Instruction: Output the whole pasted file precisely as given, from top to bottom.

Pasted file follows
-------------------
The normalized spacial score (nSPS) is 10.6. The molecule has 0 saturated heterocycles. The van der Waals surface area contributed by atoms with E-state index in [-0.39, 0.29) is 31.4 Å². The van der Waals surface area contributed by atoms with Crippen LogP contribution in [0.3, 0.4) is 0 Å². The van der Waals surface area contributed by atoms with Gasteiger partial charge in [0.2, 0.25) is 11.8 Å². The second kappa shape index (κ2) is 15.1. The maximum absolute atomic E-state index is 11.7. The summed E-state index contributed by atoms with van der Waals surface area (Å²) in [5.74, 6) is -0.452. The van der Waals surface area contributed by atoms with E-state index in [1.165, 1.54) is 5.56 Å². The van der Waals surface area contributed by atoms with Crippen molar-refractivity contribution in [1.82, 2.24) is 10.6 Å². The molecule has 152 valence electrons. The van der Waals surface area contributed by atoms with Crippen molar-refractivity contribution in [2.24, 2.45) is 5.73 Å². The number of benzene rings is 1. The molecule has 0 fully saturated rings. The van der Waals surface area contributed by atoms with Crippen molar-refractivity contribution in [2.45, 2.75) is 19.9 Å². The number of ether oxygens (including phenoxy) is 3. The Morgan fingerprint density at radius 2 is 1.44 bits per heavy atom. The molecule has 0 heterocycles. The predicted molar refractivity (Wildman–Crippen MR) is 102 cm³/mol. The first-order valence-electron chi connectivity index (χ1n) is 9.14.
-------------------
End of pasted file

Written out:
The normalized spacial score (nSPS) is 10.6. The molecule has 0 saturated heterocycles. The van der Waals surface area contributed by atoms with E-state index in [-0.39, 0.29) is 31.4 Å². The van der Waals surface area contributed by atoms with Crippen LogP contribution in [0.3, 0.4) is 0 Å². The van der Waals surface area contributed by atoms with Gasteiger partial charge in [0.2, 0.25) is 11.8 Å². The second kappa shape index (κ2) is 15.1. The maximum absolute atomic E-state index is 11.7. The summed E-state index contributed by atoms with van der Waals surface area (Å²) in [5.74, 6) is -0.452. The van der Waals surface area contributed by atoms with E-state index in [1.165, 1.54) is 5.56 Å². The van der Waals surface area contributed by atoms with Crippen molar-refractivity contribution in [1.82, 2.24) is 10.6 Å². The molecule has 152 valence electrons. The van der Waals surface area contributed by atoms with Crippen molar-refractivity contribution in [2.24, 2.45) is 5.73 Å². The number of benzene rings is 1. The molecule has 0 fully saturated rings. The van der Waals surface area contributed by atoms with Crippen molar-refractivity contribution in [2.45, 2.75) is 19.9 Å². The number of ether oxygens (including phenoxy) is 3. The Morgan fingerprint density at radius 2 is 1.44 bits per heavy atom. The molecule has 0 heterocycles. The predicted molar refractivity (Wildman–Crippen MR) is 102 cm³/mol. The first-order valence-electron chi connectivity index (χ1n) is 9.14.